Greetings to all PPS96 members

peter Murray-rust (
Mon, 8 Jan 1996 14:41:45 +0000 (GMT)

I'm very pleased to be involved in the PPS96 course and think that this
will be a most important event. It's ambitious, but we have lots of
evidence that it will succeed. Here are some points in no particular

Most important is that the course depends in the PEOPLE involved.
Besides the scientific and educational content of the course , the
virtaul contact with other people in the same situation can be
extraordinarily rewarding. At times it is hard work, but it's usually
great fun and you will always find someone to help you.

In PPS 1 we made little distinction between 'students' and
'consultants'. Although PPS96 is an accredited course, I hope that
students will be able to make important contributions. There will be
many students who have wide experience in parts of the subject or
related disciplines and this will be of great value. Please don't feel
shy about coming forward with information or ideas. One of the many
successes of the first course was that many 'students' went on to create
other resources on the Internet.

Some of you may be unfamiliar with the 'virtual' medium and it takes some
getting used to. So if it feels strange take a little time - this is
particularly true of the MOO which is strange at first. Make sure that
you don't upset other people - it's sometimes easy to misunderstand
someone (especially if they aren't fluent in the language). In PPS we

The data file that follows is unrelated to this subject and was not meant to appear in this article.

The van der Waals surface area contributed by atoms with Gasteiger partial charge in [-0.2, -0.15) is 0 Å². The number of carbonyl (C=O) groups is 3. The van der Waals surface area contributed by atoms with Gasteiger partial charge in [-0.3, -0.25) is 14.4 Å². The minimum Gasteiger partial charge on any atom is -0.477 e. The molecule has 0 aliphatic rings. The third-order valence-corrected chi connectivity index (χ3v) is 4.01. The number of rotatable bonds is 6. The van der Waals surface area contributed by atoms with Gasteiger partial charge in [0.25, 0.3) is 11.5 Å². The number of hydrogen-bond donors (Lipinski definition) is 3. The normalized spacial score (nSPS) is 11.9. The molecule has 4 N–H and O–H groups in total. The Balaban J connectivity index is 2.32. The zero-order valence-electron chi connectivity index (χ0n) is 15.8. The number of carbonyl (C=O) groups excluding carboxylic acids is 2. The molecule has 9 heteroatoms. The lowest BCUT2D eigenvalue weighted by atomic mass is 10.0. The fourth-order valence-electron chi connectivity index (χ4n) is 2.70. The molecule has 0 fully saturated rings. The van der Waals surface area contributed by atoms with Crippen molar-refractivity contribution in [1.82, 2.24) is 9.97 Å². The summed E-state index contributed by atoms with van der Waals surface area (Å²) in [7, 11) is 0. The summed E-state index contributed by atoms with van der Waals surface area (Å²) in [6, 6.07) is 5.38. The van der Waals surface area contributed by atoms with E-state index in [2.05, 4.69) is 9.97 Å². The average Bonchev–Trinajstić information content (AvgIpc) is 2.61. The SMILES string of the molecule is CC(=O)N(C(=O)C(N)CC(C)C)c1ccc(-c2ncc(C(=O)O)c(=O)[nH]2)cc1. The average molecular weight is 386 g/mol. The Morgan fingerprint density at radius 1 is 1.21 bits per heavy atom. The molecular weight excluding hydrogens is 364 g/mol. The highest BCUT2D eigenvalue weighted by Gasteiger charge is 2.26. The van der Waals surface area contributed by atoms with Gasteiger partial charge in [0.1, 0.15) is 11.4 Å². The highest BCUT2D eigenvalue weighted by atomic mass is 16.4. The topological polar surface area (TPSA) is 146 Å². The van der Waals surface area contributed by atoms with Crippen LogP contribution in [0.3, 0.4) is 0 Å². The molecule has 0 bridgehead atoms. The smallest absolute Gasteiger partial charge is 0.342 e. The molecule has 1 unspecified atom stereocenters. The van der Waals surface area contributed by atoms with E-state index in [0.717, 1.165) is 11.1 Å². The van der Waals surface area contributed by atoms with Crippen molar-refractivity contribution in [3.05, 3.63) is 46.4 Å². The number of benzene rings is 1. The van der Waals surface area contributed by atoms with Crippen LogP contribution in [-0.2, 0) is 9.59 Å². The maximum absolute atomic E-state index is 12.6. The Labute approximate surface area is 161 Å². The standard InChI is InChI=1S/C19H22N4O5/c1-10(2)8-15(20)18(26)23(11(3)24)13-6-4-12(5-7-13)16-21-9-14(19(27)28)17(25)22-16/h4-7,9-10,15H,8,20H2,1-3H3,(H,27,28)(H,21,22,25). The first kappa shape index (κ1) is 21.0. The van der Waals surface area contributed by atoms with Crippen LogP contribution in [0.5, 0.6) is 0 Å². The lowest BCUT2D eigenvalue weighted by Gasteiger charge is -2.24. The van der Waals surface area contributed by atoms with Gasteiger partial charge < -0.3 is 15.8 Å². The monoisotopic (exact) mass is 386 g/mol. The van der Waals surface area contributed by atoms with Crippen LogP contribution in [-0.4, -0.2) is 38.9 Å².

had thousands of e-mail contributions and there were no conflicts.

I'm delighted with the current registratiuon and I'm sure this will
continue to grow. It's very important to get 'critical mass' - i.e. the
feeling that if you ask a question, someone will answer it (even if the
answer is 'I don't know either!'). One of my roles in PPS2 will be to
help create this sense of community.

My own activity at present is using the experience of PPS1 to develop a
similar course in 'Structure-based Drug Design'. This is funded by
GlaxoWellcome and Pfizer and we shall be starting to create material this
year. So I'll try to 'drop in' frequently and I'll probably make
suggestions on e-mail and attend some of the MOO sessions.

It's important to explore new ways of doing things and neither PPS1 or
traditional courses are the only routes to follow. If you think there is
a useful thing to do, don't be afraid of suggesting it - but realise that
normally those who make the suggestion end up being expected to do it!
My own feeling is that it's very important to stimulate widespread
discussion of the material and not just to assume that people will work
serially through it. It's not easy to get electronic feedback and so
this is an area which should be carefully attended to. For many
questions there won't yet *be* an answer - a lot of the course will be
into the unknown (as was PPS1).

There will undoubtedly be new ideas an technology which comes out of this
course. Some of it will be valuable to non-members (whether it be
compilations of WWW sites, lists of molecules, bits of software, etc) and
may even give you new reseaerch interests.

Best wishes


Peter Murray-Rust, Glaxo Research & Dev. (; (BioMOO: PeterMR)
Birkbeck College,, CBMT/Daresbury,